Lighting automobiles

I’m very much interested in your forum. I think it’s a great that you are willing to help fellow photographers in their work, I think you’ve done a great deed.

I’m very much interested in Car Photography and also Home Interior Photography because of their challenging lighting aspects (it doesn’t mean that I’m an advanced photographer).

My question is that does it make any difference of shooting toy car table top to shooting real car in a studio? I mean can I still using the same tungsten lamps (as many as it takes) in a very very big homemade soft box to shoot real cars?

How do I to make a very big seamless paper? Do I have to use it?

Do I have to use film for the real shoot or can I stick to the digital camera? What kind of digital camera that I have to have? What kind of lens should I have?

Thank you just the same for your kind attention.


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4 thoughts on “Lighting automobiles



    Shooting large products, like automobiles, is quite an undertaking. The principles of lighting them are the same as your small models, but due to the nature of light you will need much more light to get the same photos. The amount of tungsten “lamps” it would require to properly light a car would fill a wall and would be very hot! As an example, in a recent interview we posted, Mark Robert Halper talked about how he lit a small room to look like a bedroom using 18 work lamps from a home improvement center. These have 500 watt light bulbs which means he was pumping 9000 watts into that room. A space large enough to hold a car would have to be at least twice as large and require much more light.

    Commercial studios commonly use very large light banks for this sort of work. The light sources are strobe or high output fluorescent light. You may consider renting a commercial studio for a day in order to get these shots.

    As for seamless paper, you could certainly use several rolls together, but it may be costly. You would also have to eliminate the seams in post processing. Commercial studios often have large curved walls to get the same effect.

    The film versus digital question is a preference issue. Film is more forgiving, but digital offers many advantages also. If your client is going to want large prints of your work, you may have to upgrade from your 2MP digital camera as it simply does not have enough pixels to handle large format output. A DSLR might serve you better. They have become quite reasonable in price this year.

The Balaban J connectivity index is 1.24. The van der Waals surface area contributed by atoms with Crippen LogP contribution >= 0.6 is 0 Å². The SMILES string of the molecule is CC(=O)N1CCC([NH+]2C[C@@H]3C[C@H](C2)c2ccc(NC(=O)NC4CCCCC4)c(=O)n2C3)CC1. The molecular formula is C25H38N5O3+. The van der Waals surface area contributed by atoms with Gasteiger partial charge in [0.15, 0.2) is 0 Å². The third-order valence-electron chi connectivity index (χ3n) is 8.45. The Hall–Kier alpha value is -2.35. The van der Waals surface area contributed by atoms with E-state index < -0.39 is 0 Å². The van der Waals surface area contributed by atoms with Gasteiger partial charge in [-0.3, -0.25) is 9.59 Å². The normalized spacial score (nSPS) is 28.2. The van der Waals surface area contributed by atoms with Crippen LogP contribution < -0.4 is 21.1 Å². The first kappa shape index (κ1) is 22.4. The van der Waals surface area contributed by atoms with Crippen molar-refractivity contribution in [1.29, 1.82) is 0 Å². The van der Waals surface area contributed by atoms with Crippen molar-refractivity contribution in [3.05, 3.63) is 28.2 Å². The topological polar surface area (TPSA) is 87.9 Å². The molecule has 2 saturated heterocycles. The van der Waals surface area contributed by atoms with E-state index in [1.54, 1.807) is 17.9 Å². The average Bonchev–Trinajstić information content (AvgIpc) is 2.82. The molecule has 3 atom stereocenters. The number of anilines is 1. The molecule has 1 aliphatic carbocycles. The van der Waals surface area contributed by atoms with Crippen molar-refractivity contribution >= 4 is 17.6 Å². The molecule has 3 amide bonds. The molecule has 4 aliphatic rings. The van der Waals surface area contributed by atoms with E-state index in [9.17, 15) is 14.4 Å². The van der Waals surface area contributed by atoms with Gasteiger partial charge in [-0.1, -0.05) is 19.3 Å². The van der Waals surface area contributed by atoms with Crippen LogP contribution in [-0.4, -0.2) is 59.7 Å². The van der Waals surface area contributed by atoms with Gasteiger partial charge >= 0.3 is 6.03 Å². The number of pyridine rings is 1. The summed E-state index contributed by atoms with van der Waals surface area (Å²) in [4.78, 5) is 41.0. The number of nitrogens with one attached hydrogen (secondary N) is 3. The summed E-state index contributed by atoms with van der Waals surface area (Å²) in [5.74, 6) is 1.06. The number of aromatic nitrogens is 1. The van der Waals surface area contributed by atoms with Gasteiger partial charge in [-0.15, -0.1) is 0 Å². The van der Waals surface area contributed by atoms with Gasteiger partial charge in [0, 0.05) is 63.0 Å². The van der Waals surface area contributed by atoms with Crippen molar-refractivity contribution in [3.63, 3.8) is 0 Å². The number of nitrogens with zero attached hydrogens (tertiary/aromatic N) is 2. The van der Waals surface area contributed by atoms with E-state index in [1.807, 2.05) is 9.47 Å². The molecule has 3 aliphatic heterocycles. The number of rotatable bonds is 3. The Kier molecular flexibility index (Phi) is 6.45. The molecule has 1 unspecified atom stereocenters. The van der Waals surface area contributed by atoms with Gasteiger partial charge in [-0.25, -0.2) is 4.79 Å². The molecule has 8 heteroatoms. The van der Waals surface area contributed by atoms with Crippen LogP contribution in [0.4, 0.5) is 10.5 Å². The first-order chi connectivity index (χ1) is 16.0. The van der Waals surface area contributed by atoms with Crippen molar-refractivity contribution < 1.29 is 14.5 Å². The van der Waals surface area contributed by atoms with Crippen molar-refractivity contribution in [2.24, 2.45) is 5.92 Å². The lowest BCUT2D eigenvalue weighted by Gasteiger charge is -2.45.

As for lenses, your big challenge will be fitting the entire vehicle in the frame. For this you need a wide angle lens. Be careful when you get close to the auto with a wide lens as it may introduce some distortion.

    I hope this response gets you heading in the right direction!


  2. Mike

    With automotive photography, you want large, solid, consistent light as mentioned above. Bill’s comments above about the commercial studio are right on, but if you don’t have access to one of these or the funds you could try the following.

    For the lighting, you again need a large light source that is ideally as long as or longer than the car. You want this light to be consistent along the length of the car if you are shooting the entire vehicle. One suggestion that you could try is to use light stands or some other mounting method and stretch a piece of light colored (white preferably as to not introduce a color cast) muslin over the car above the top of the photo’s frame. Take a few (let’s say 3 for illustration) bare bulb strobes and space them evenly above the muslin along the length of the car.

    The idea being that the muslin will create a large soft box. A lot of variables come into play here so you will need to experiment with the distance of the muslin to the car, the distance of the strobes to the muslin, the number of strobes needed, etc.

    For the background, here again you can use muslin. Most fabric stores will have large width muslin (the one I use carries them up to 120″ side). Use this 120″, as your height, and buy it as long as you need relative to the length of the vehicle and you shot framing.

    This is a reasonably priced way to do it. I just purchased another piece of muslin 120″ (10′) by 24′ long and it ran me about $40. The worst part of this is getting out the fold creases from the fabric bolt. I use a clothes steamer and hang the fabric from my background stand. You just keep moving it up and steaming…very tedious…sounds like good work for an intern! :-)

    I would say to position the car a ways forward from the background and try to bokeh the muslin with your depth of field to try to hide its texture.

    Good Luck!


  3. Ken

    I tried the white cloth technique and it doesn’t give a great look, at least the way I was using it. Best technique I have come up with is a long exposure in a dark room and flash a handheld strobe (like a nikon sb-24) into a softbox and walk down the car flashing. I did a video of the technique here:

    Most of the car shots I do use that technique. You can see them here:

    Or bounce strobes (I use alien bees) into the floor and ceiling (as long as they’re neutral in color) in front, in the back and on the sides.


    Both of these require some room to work with though and preferably zero ambient and nothing around to reflect. It’s not quite like shooting in a studio but it’s the best I can do with my cheap equipment.

    Hope this helps,

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